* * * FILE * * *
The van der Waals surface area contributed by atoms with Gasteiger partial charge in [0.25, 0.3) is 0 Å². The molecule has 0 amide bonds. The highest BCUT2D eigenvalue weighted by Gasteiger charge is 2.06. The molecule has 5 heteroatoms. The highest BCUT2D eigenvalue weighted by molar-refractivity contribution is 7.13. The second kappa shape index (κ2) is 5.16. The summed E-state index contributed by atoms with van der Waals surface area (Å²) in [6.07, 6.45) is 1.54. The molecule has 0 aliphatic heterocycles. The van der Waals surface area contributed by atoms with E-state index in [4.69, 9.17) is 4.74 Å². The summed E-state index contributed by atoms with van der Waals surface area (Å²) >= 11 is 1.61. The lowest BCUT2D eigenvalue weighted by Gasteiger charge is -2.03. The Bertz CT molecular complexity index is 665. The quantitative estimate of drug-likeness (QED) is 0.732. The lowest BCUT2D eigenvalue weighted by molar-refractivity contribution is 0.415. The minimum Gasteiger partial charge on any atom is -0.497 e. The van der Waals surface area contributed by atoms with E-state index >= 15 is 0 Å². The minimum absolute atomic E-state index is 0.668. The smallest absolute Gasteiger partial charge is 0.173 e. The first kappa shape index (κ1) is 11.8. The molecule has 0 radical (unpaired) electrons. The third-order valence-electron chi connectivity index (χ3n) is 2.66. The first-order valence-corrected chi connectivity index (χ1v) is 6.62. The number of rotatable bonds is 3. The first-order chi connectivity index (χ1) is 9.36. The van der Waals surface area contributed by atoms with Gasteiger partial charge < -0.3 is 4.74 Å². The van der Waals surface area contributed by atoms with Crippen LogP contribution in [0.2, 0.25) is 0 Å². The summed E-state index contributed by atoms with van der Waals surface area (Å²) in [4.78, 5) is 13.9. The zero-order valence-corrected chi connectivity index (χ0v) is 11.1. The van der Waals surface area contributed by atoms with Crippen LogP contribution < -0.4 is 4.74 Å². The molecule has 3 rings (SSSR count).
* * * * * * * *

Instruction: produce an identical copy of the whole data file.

The van der Waals surface area contributed by atoms with Gasteiger partial charge in [0.25, 0.3) is 0 Å². The molecule has 0 amide bonds. The highest BCUT2D eigenvalue weighted by Gasteiger charge is 2.06. The molecule has 5 heteroatoms. The highest BCUT2D eigenvalue weighted by molar-refractivity contribution is 7.13. The second kappa shape index (κ2) is 5.16. The summed E-state index contributed by atoms with van der Waals surface area (Å²) in [6.07, 6.45) is 1.54. The molecule has 0 aliphatic heterocycles. The van der Waals surface area contributed by atoms with E-state index in [4.69, 9.17) is 4.74 Å². The summed E-state index contributed by atoms with van der Waals surface area (Å²) >= 11 is 1.61. The lowest BCUT2D eigenvalue weighted by Gasteiger charge is -2.03. The Bertz CT molecular complexity index is 665. The quantitative estimate of drug-likeness (QED) is 0.732. The lowest BCUT2D eigenvalue weighted by molar-refractivity contribution is 0.415. The minimum Gasteiger partial charge on any atom is -0.497 e. The van der Waals surface area contributed by atoms with E-state index >= 15 is 0 Å². The minimum absolute atomic E-state index is 0.668. The smallest absolute Gasteiger partial charge is 0.173 e. The first kappa shape index (κ1) is 11.8. The molecule has 0 radical (unpaired) electrons. The third-order valence-electron chi connectivity index (χ3n) is 2.66. The first-order valence-corrected chi connectivity index (χ1v) is 6.62. The number of rotatable bonds is 3. The first-order chi connectivity index (χ1) is 9.36. The van der Waals surface area contributed by atoms with Gasteiger partial charge < -0.3 is 4.74 Å². The van der Waals surface area contributed by atoms with Crippen LogP contribution in [0.2, 0.25) is 0 Å². The summed E-state index contributed by atoms with van der Waals surface area (Å²) in [4.78, 5) is 13.9. The zero-order valence-corrected chi connectivity index (χ0v) is 11.1. The van der Waals surface area contributed by atoms with Crippen LogP contribution < -0.4 is 4.74 Å². The molecule has 3 rings (SSSR count).